high rise residential

Council approves Bronx housing development with nearly 1,000 ‘affordable’ units

A project that will bring nearly 1,000 new apartments to the Bronx got approval from the City Council Wednesday.

The La Central development in Melrose is set to include five buildings with 992 apartments — all of them designated as affordable housing — as well as a new YMCA, skate park and observatory for Bronx Science.

The project is the biggest approved under Mayor de Blasio’s mandatory inclusionary housing rules, which requires some income restricted apartments in any project that needs city approval.

De Blasio’s plan has faced resistance on other fronts — with the rejection of a housing development in Inwood, and opposition that may lead to the defeat to another in Sunnyside, Queens.

Bronx wins affordable housing deal backed by de Blasio

“This affordable housing crisis hurts families, from those struggling in poverty to those trying to make it into the middle class. With the backing of the City Council, we are making sure that a thousand more Bronx families will be safe in new affordable home,” de Blasio said after Wednesday’s vote.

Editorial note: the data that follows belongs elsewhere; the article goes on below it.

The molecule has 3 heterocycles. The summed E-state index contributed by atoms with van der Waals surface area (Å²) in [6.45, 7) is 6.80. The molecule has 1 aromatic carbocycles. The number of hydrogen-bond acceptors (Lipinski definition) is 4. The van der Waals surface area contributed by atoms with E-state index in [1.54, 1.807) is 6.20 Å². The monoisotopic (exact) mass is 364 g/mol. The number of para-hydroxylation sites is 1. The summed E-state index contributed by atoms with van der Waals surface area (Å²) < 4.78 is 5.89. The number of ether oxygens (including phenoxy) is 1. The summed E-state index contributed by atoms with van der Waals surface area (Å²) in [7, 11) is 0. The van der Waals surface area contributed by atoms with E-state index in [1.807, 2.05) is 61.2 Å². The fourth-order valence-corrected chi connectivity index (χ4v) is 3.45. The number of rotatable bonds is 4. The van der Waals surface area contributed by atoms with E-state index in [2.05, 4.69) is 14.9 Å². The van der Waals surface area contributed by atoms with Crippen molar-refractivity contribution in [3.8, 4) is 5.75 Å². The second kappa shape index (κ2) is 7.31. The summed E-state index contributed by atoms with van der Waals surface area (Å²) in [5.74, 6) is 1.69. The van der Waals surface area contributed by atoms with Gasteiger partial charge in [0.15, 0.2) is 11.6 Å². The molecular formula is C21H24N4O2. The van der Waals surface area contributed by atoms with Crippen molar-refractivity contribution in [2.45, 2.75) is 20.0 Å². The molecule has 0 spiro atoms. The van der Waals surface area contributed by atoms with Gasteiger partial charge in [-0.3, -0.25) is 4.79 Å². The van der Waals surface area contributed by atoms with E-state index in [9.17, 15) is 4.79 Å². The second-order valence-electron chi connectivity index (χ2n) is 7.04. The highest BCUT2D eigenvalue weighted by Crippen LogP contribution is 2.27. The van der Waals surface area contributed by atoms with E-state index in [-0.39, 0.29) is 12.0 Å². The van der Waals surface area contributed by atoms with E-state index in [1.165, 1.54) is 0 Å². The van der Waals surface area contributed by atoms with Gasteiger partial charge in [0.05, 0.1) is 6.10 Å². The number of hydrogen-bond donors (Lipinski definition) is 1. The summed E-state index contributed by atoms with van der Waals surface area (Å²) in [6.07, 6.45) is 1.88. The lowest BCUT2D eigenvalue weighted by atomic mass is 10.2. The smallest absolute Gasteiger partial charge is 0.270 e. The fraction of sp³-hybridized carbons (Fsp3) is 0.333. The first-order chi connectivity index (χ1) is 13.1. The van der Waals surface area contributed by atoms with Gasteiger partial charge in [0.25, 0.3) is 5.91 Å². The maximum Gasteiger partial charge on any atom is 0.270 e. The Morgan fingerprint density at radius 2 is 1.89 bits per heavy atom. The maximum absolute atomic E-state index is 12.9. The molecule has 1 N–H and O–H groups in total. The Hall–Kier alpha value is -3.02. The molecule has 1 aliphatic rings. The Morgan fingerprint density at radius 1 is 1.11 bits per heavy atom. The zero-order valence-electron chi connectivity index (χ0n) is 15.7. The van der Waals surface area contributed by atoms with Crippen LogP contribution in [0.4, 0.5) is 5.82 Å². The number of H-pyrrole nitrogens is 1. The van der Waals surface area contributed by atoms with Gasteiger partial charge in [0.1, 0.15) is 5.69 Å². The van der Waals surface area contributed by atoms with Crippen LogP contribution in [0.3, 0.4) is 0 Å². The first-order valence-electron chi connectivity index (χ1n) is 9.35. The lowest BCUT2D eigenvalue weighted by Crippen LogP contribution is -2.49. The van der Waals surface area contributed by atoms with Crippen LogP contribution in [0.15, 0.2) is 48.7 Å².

Councilman Rafael Salamanca (D-Bronx) said he got on board after developers agreed to set aside some apartments in each building for families making about $23,310, renting for around $640 a month.

Under the original plan, the cheapest apartments would have been for families of three making $38,850, with rent around $1,070.

Other apartments will be for households making as much as $101,010, with rent at $2,780.

“This project has the ability to be transformative to an area that has for decades faced a lack of real investment, including quality affordable housing,” Salamanca said.

Speaker Melissa Mark-Viverito said the de Blasio administration should be more “proactive and engaged” with the Council to make sure housing projects get approved instead of shot down.

“If we do not get to a point where community concerns are addressed … then we have the ability to vote those projects down,” she said. “It is very rare that we vote down projects. We are interested in voting on projects that are going to bring benefits to our community, particularly affordable housing.”


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